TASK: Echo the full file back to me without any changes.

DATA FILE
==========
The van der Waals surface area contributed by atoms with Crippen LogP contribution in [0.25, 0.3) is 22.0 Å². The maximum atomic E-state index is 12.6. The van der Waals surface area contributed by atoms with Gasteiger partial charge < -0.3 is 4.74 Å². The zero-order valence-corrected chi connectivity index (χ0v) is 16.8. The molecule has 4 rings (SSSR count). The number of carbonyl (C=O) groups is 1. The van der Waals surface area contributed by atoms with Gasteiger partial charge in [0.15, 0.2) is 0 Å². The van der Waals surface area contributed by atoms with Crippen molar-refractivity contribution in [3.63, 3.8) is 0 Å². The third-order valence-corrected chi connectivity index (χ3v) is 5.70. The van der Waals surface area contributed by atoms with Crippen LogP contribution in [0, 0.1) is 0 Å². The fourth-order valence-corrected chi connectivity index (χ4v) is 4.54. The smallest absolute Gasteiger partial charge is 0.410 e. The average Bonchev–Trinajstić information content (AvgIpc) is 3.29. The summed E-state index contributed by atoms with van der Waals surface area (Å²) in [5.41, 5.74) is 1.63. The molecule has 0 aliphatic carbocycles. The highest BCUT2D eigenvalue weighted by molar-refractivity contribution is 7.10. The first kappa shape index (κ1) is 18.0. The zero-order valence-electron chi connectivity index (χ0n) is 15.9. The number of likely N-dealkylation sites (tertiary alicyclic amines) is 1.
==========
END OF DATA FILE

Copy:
The van der Waals surface area contributed by atoms with Crippen LogP contribution in [0.25, 0.3) is 22.0 Å². The maximum atomic E-state index is 12.6. The van der Waals surface area contributed by atoms with Gasteiger partial charge < -0.3 is 4.74 Å². The zero-order valence-corrected chi connectivity index (χ0v) is 16.8. The molecule has 4 rings (SSSR count). The number of carbonyl (C=O) groups is 1. The van der Waals surface area contributed by atoms with Gasteiger partial charge in [0.15, 0.2) is 0 Å². The van der Waals surface area contributed by atoms with Crippen molar-refractivity contribution in [3.63, 3.8) is 0 Å². The third-order valence-corrected chi connectivity index (χ3v) is 5.70. The van der Waals surface area contributed by atoms with Crippen LogP contribution in [0, 0.1) is 0 Å². The fourth-order valence-corrected chi connectivity index (χ4v) is 4.54. The smallest absolute Gasteiger partial charge is 0.410 e. The average Bonchev–Trinajstić information content (AvgIpc) is 3.29. The summed E-state index contributed by atoms with van der Waals surface area (Å²) in [5.41, 5.74) is 1.63. The molecule has 0 aliphatic carbocycles. The highest BCUT2D eigenvalue weighted by molar-refractivity contribution is 7.10. The first kappa shape index (κ1) is 18.0. The zero-order valence-electron chi connectivity index (χ0n) is 15.9. The number of likely N-dealkylation sites (tertiary alicyclic amines) is 1.